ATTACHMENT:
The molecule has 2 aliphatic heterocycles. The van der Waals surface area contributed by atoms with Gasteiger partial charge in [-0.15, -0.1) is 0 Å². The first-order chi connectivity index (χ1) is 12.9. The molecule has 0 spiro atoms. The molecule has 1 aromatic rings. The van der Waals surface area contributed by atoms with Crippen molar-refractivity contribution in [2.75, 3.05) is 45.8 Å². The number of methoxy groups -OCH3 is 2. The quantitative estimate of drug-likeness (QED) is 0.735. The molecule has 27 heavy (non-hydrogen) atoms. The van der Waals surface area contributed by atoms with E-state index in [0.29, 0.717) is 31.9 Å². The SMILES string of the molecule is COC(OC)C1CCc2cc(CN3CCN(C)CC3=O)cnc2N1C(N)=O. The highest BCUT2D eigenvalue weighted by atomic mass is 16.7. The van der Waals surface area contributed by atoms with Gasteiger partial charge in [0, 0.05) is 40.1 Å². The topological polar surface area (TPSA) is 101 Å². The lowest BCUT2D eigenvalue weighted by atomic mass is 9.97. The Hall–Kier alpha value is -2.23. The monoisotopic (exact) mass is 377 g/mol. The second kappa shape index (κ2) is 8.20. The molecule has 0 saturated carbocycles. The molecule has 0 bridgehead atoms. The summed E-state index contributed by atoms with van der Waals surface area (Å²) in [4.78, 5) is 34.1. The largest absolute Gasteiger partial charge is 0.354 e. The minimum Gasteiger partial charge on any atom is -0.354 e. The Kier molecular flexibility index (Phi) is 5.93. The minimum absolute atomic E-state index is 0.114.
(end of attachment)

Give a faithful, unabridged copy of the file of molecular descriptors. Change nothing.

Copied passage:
The molecule has 2 aliphatic heterocycles. The van der Waals surface area contributed by atoms with Gasteiger partial charge in [-0.15, -0.1) is 0 Å². The first-order chi connectivity index (χ1) is 12.9. The molecule has 0 spiro atoms. The molecule has 1 aromatic rings. The van der Waals surface area contributed by atoms with Crippen molar-refractivity contribution in [2.75, 3.05) is 45.8 Å². The number of methoxy groups -OCH3 is 2. The quantitative estimate of drug-likeness (QED) is 0.735. The molecule has 27 heavy (non-hydrogen) atoms. The van der Waals surface area contributed by atoms with E-state index in [0.29, 0.717) is 31.9 Å². The SMILES string of the molecule is COC(OC)C1CCc2cc(CN3CCN(C)CC3=O)cnc2N1C(N)=O. The highest BCUT2D eigenvalue weighted by atomic mass is 16.7. The van der Waals surface area contributed by atoms with Gasteiger partial charge in [0, 0.05) is 40.1 Å². The topological polar surface area (TPSA) is 101 Å². The lowest BCUT2D eigenvalue weighted by atomic mass is 9.97. The Hall–Kier alpha value is -2.23. The monoisotopic (exact) mass is 377 g/mol. The second kappa shape index (κ2) is 8.20. The molecule has 0 saturated carbocycles. The molecule has 0 bridgehead atoms. The summed E-state index contributed by atoms with van der Waals surface area (Å²) in [4.78, 5) is 34.1. The largest absolute Gasteiger partial charge is 0.354 e. The minimum Gasteiger partial charge on any atom is -0.354 e. The Kier molecular flexibility index (Phi) is 5.93. The minimum absolute atomic E-state index is 0.114.